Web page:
I have spent a lot of money on photography. Some of it was well spent, while in others it’s been a complete waste. It’s been easy to make an investment in something, thinking that it was going to better my photography. It’s only been on the long view that I see what has really made the difference. Here are some things that I found were actually money well-spent.
Off-camera TTL Flash Cable
Getting the flash off the camera created a huge difference in my photographs which depended on flash. By purchasing an TTL cable, it has provided a sense of depth to my images as well as provided me the flexibility to bounce the flash off the walls.
Adobe Lightroom transformed how I organize, edit and output my photographs. Though I was proficient with Photoshop, I only used a small percentage of its capability. With Lightroom, I have all the controls and features that I could want or need.
Spending a week dedicated exclusively to photography is one the best gifts that photographers can give themselves. It provides an opportunity to be completely immersed in the practice of making photographs. My workshop with Jay Maisel at the Santa Fe Photographic Workshop was transformative.
Art and Fear
Art and Fear: On the Perils (and Rewards) of Art Making is a book I re-read on a regular basis, has helped provide me a healthy perspective on the role of fear in the creative process. It has helped me be less negative about such feelings and recognize that all artists contend with them. It’s how we work through them that really makes the difference.
Epson Stylus Pro 3880 Printer
The practice of making quality prints of my best work has helped me gain a greater appreciation for my own photographs. Though an image looks good on a computer screen, there is something special about holding a great print of your own pictures in your hand. The Epson Stylus Pro 3880 provides me the means to make wonderful color and black and white prints.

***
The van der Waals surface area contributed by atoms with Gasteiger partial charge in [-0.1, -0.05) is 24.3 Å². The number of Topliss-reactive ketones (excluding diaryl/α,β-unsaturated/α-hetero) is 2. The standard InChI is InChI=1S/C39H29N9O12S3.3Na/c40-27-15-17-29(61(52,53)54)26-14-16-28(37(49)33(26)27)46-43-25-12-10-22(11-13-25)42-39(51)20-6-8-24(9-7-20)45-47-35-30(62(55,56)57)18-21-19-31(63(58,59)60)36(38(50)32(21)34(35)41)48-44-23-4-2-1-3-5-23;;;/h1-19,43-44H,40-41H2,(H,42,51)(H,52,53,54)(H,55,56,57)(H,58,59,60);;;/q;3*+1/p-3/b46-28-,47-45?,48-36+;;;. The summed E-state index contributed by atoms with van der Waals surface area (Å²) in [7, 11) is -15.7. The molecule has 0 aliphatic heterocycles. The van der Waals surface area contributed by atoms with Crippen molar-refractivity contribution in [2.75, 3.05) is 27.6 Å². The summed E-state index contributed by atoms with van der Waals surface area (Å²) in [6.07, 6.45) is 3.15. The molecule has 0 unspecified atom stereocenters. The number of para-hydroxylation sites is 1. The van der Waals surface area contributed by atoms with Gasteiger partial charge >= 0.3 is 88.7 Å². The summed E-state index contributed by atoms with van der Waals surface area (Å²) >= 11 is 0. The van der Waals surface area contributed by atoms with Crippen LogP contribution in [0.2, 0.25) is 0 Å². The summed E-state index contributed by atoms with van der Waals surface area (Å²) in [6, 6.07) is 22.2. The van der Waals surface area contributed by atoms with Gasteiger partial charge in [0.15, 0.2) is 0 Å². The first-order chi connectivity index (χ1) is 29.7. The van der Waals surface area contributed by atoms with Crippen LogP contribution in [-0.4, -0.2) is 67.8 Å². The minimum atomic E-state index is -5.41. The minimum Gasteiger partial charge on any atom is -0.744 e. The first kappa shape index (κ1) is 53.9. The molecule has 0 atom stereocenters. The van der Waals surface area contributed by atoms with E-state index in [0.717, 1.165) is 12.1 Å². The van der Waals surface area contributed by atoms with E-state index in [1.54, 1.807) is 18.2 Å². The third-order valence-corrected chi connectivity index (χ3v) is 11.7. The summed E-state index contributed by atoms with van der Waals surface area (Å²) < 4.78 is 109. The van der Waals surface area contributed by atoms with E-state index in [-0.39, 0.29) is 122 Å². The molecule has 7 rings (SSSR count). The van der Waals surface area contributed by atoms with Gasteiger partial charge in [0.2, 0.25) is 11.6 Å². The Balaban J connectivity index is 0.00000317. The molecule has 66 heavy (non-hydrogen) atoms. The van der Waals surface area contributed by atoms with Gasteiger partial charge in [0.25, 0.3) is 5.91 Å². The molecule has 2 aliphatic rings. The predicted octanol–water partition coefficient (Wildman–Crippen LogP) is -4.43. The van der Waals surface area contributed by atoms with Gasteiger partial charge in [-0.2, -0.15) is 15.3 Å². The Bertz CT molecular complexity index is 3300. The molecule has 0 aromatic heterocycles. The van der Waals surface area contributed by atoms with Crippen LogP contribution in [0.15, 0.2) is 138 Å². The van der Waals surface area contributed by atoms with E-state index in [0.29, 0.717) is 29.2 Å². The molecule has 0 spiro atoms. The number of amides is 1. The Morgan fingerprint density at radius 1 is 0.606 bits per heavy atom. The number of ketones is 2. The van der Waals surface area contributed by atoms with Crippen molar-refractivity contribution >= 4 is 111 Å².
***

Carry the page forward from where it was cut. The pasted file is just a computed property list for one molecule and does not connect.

To my own surprise, the purchase of the iPhone and my subsequent use of Instagram marked a new phase in my photography. The freedom to think less about the camera and more about light and composition inspired me to make images that I wouldn’t make with my DSLRs. What I’ve learned has helped how I see and shoot with every camera.
Robert Frank’s The Americans
I have invested in a lot of photography books, but the one that I return to repeatedly is Robert Frank’s The Americans. Though the book has been around for over 50 years, the images are stellar examples of what makes a great photograph. The book continues to inspire and reminds me that even the most ordinary scenes can be the source of exceptional photographs.
50mm f1.8 lens
The Nikon 50mm f/1.8 lens was the first lens that came with my first real camera and it was an indispensable tool for learning how to see. Working with a fixed focal length taught me to think about composition. It also provided me the benefit of working under low light.
Domke Camera Bag
I’ve invested in a lot of different camera bags, but the classic Domke shoulder bag was my everyday bag for over two decades. The classic canvas bag aren’t much on bulk and padding, which made it lighter than other bags which accommodated as much gear and made carrying my gear less of a burden. It kept me out in the streets longer than being burdened with a backpack.
Getting away from home whether it was in the states or abroad has always been a great opportunity to practice photography. If I added up the money I had wasted on photographic gear that didn’t really serve me, I could have taken trips to some wonderful destinations. That’s why I think about using my money to create experiences rather than just investing in more gear.